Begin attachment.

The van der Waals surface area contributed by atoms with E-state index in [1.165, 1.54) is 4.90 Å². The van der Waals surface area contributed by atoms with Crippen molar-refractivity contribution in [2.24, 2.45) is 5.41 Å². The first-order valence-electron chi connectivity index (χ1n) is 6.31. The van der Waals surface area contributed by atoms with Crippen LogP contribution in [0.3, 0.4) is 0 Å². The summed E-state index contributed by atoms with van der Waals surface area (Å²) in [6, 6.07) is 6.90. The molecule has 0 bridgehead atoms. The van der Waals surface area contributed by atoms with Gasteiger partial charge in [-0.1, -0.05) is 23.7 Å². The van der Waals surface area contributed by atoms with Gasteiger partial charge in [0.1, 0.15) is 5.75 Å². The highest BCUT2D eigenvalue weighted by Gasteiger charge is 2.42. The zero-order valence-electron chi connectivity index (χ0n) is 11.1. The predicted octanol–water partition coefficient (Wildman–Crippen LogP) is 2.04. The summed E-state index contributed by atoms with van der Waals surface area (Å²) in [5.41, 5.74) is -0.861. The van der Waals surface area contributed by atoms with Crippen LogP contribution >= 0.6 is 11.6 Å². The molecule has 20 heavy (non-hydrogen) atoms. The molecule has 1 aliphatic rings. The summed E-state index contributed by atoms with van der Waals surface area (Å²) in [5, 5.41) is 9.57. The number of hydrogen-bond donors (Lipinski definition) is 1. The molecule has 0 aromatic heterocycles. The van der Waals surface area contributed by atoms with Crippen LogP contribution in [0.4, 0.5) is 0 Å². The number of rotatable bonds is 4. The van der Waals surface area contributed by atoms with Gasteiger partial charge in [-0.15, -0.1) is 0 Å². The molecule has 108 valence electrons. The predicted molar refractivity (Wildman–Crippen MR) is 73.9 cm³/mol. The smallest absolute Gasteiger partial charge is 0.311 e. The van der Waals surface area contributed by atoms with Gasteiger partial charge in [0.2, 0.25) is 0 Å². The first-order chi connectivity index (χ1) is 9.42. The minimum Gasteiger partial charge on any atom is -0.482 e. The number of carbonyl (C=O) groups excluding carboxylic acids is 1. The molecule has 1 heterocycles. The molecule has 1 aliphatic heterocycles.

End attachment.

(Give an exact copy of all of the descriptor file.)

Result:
The van der Waals surface area contributed by atoms with E-state index in [1.165, 1.54) is 4.90 Å². The van der Waals surface area contributed by atoms with Crippen molar-refractivity contribution in [2.24, 2.45) is 5.41 Å². The first-order valence-electron chi connectivity index (χ1n) is 6.31. The van der Waals surface area contributed by atoms with Crippen LogP contribution in [0.3, 0.4) is 0 Å². The summed E-state index contributed by atoms with van der Waals surface area (Å²) in [6, 6.07) is 6.90. The molecule has 0 bridgehead atoms. The van der Waals surface area contributed by atoms with Gasteiger partial charge in [-0.1, -0.05) is 23.7 Å². The van der Waals surface area contributed by atoms with Gasteiger partial charge in [0.1, 0.15) is 5.75 Å². The highest BCUT2D eigenvalue weighted by Gasteiger charge is 2.42. The zero-order valence-electron chi connectivity index (χ0n) is 11.1. The predicted octanol–water partition coefficient (Wildman–Crippen LogP) is 2.04. The summed E-state index contributed by atoms with van der Waals surface area (Å²) in [5.41, 5.74) is -0.861. The van der Waals surface area contributed by atoms with Crippen LogP contribution >= 0.6 is 11.6 Å². The molecule has 20 heavy (non-hydrogen) atoms. The molecule has 1 aliphatic rings. The summed E-state index contributed by atoms with van der Waals surface area (Å²) in [5, 5.41) is 9.57. The number of hydrogen-bond donors (Lipinski definition) is 1. The molecule has 0 aromatic heterocycles. The van der Waals surface area contributed by atoms with Crippen LogP contribution in [0.4, 0.5) is 0 Å². The number of rotatable bonds is 4. The van der Waals surface area contributed by atoms with Gasteiger partial charge in [-0.15, -0.1) is 0 Å². The molecule has 108 valence electrons. The predicted molar refractivity (Wildman–Crippen MR) is 73.9 cm³/mol. The smallest absolute Gasteiger partial charge is 0.311 e. The van der Waals surface area contributed by atoms with Gasteiger partial charge in [0.2, 0.25) is 0 Å². The first-order chi connectivity index (χ1) is 9.42. The minimum Gasteiger partial charge on any atom is -0.482 e. The number of carbonyl (C=O) groups excluding carboxylic acids is 1. The molecule has 1 heterocycles. The molecule has 1 aliphatic heterocycles.